6 In the light of the above, the Assembly invites all Council of Europe member and observer States and States whose parliaments enjoy observer or partner for democracy status with the Parliamentary Assembly to step up the fight against corruption by:
6.1 promoting integrity and transparency in public life at all levels, in particular by:
6.1.1 adopting sound rules on the declaration of assets, income and financial and other interests by members of government and parliament, by leaders of political parties and political movements and by civil servants, judges and prosecutors;
6.1.2 making such declarations easily accessible to the public;
6.1.3 setting up independent supervisory bodies and regulating lobbying activities, in line with Committee of Ministers Recommendation CM/Rec(2017)2 on the legal regulation of lobbying activities in the context of public decision making;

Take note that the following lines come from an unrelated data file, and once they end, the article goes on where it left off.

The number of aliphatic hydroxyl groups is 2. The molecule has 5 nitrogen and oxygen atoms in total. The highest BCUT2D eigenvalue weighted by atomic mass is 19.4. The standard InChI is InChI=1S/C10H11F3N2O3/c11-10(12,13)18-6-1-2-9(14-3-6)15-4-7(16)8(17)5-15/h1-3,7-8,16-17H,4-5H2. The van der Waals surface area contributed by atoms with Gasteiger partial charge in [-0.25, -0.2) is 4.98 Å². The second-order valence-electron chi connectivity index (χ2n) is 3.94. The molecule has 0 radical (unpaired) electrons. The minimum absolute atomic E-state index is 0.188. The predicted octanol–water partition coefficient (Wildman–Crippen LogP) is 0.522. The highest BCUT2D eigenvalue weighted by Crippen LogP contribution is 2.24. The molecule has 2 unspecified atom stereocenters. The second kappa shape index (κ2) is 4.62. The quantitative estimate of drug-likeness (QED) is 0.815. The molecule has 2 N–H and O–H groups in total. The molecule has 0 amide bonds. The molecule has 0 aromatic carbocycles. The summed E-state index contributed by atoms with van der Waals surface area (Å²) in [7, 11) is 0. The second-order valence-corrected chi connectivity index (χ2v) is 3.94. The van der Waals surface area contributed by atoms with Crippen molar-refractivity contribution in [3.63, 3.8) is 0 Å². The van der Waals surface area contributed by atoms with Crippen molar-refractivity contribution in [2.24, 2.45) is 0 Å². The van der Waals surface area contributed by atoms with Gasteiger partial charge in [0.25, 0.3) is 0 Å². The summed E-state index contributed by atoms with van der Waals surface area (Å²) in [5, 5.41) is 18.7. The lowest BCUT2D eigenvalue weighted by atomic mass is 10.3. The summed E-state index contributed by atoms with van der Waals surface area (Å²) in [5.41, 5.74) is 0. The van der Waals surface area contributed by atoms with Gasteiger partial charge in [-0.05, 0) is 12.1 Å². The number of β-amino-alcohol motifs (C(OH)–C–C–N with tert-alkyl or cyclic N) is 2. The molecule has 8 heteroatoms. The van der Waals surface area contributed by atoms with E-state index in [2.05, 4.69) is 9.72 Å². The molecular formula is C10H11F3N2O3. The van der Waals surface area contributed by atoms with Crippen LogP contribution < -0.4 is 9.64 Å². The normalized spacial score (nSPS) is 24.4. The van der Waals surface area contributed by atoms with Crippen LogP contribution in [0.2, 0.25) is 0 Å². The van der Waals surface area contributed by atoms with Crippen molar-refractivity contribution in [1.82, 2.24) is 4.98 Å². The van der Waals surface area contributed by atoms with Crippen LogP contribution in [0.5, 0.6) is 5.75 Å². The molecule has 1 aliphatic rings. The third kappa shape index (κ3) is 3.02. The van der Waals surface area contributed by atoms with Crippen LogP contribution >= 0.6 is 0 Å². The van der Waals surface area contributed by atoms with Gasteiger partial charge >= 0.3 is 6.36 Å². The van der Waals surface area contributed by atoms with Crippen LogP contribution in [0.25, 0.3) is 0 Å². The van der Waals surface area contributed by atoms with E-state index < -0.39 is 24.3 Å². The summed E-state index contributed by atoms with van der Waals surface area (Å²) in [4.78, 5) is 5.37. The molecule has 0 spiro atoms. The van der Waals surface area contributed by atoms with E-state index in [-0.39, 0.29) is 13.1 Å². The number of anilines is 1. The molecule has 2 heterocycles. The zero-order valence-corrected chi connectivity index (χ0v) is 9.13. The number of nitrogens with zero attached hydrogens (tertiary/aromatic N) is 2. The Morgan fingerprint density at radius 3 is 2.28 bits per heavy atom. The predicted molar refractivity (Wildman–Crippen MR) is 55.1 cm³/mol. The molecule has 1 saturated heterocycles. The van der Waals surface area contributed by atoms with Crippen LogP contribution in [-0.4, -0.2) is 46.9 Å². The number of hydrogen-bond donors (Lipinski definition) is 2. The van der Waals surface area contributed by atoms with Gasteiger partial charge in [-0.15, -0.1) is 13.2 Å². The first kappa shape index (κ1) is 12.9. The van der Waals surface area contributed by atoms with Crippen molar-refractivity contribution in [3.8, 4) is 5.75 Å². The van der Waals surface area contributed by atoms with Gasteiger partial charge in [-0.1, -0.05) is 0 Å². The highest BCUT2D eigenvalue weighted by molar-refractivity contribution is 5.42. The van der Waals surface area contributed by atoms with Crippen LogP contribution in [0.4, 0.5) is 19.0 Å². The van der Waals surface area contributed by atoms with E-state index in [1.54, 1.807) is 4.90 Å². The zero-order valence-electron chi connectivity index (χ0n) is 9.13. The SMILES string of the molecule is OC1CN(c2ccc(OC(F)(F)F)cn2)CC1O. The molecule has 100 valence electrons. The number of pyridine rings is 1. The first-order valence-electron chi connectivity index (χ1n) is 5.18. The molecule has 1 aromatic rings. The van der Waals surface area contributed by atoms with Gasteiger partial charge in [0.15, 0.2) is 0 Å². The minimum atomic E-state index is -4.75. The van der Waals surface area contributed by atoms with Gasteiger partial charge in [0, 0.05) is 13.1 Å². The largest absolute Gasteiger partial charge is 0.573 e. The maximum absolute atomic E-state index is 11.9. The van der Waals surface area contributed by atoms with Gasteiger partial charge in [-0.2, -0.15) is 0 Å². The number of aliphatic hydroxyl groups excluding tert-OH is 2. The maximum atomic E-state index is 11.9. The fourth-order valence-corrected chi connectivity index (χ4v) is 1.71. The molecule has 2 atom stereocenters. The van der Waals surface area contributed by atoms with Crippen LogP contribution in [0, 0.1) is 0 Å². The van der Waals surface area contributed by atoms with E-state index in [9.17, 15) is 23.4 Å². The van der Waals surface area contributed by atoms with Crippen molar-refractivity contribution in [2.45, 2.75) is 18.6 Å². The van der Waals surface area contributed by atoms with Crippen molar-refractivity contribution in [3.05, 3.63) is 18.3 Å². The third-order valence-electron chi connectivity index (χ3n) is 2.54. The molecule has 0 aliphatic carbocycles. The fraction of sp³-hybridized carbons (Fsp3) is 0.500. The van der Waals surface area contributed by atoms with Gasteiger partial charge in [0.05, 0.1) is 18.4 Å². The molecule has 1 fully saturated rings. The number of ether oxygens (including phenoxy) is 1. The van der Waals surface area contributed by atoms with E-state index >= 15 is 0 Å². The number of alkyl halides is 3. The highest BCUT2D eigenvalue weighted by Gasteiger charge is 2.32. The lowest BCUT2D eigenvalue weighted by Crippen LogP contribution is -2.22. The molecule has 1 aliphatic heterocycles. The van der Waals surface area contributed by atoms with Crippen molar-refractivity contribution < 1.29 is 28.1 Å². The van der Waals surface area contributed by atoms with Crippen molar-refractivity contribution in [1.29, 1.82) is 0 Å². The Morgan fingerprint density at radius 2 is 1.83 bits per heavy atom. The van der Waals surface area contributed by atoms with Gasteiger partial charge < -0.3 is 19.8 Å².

6.2 signing or ratifying without delay, if they have not yet done so, the Criminal Law Convention on Corruption (ETS No. 173), its additional protocol (ETS No. 191) and the Civil Law Convention on Corruption (ETS No. 174);
6.3 ensuring full co-operation with GRECO and the Committee of Experts on the Evaluation of Anti-Money Laundering Measures and the Financing of Terrorism (MONEYVAL) and implementing their recommendations without further delay, especially those emanating from GRECO’s Fourth Evaluation Round, which focused on the prevention of corruption in respect of members of parliament, judges and prosecutors;
6.4 ensuring the independence of the judiciary through transparent appointment and promotion procedures and, if need be, the use of appropriate disciplinary measures, applied by bodies free from political interference and other undue influence;
6.5 acknowledging the role of the media in denouncing corruption and ensuring that media regulation respects media freedom and responsibility;